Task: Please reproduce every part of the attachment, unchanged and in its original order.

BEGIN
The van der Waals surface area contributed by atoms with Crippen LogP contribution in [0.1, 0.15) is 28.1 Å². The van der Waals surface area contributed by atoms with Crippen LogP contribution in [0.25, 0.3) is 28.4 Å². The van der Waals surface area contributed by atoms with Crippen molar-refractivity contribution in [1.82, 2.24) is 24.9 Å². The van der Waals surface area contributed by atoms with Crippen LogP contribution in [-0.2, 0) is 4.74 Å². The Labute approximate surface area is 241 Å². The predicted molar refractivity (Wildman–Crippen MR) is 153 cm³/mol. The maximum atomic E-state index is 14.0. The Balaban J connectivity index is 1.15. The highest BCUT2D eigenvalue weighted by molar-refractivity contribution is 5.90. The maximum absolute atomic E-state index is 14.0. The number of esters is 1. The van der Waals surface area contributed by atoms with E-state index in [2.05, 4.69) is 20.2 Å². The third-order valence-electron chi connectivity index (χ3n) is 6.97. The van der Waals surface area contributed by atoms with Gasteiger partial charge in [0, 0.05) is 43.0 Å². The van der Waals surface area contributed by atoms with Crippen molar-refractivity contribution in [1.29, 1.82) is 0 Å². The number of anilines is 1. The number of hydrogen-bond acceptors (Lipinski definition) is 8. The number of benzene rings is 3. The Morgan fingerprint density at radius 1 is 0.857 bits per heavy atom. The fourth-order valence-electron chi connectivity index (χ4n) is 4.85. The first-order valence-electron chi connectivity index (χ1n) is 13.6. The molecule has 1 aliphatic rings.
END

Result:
The van der Waals surface area contributed by atoms with Crippen LogP contribution in [0.1, 0.15) is 28.1 Å². The van der Waals surface area contributed by atoms with Crippen LogP contribution in [0.25, 0.3) is 28.4 Å². The van der Waals surface area contributed by atoms with Crippen molar-refractivity contribution in [1.82, 2.24) is 24.9 Å². The van der Waals surface area contributed by atoms with Crippen LogP contribution in [-0.2, 0) is 4.74 Å². The Labute approximate surface area is 241 Å². The predicted molar refractivity (Wildman–Crippen MR) is 153 cm³/mol. The maximum atomic E-state index is 14.0. The Balaban J connectivity index is 1.15. The highest BCUT2D eigenvalue weighted by molar-refractivity contribution is 5.90. The maximum absolute atomic E-state index is 14.0. The number of esters is 1. The van der Waals surface area contributed by atoms with E-state index in [2.05, 4.69) is 20.2 Å². The third-order valence-electron chi connectivity index (χ3n) is 6.97. The van der Waals surface area contributed by atoms with Gasteiger partial charge in [0, 0.05) is 43.0 Å². The van der Waals surface area contributed by atoms with Crippen molar-refractivity contribution in [1.29, 1.82) is 0 Å². The number of anilines is 1. The number of hydrogen-bond acceptors (Lipinski definition) is 8. The number of benzene rings is 3. The Morgan fingerprint density at radius 1 is 0.857 bits per heavy atom. The fourth-order valence-electron chi connectivity index (χ4n) is 4.85. The first-order valence-electron chi connectivity index (χ1n) is 13.6. The molecule has 1 aliphatic rings.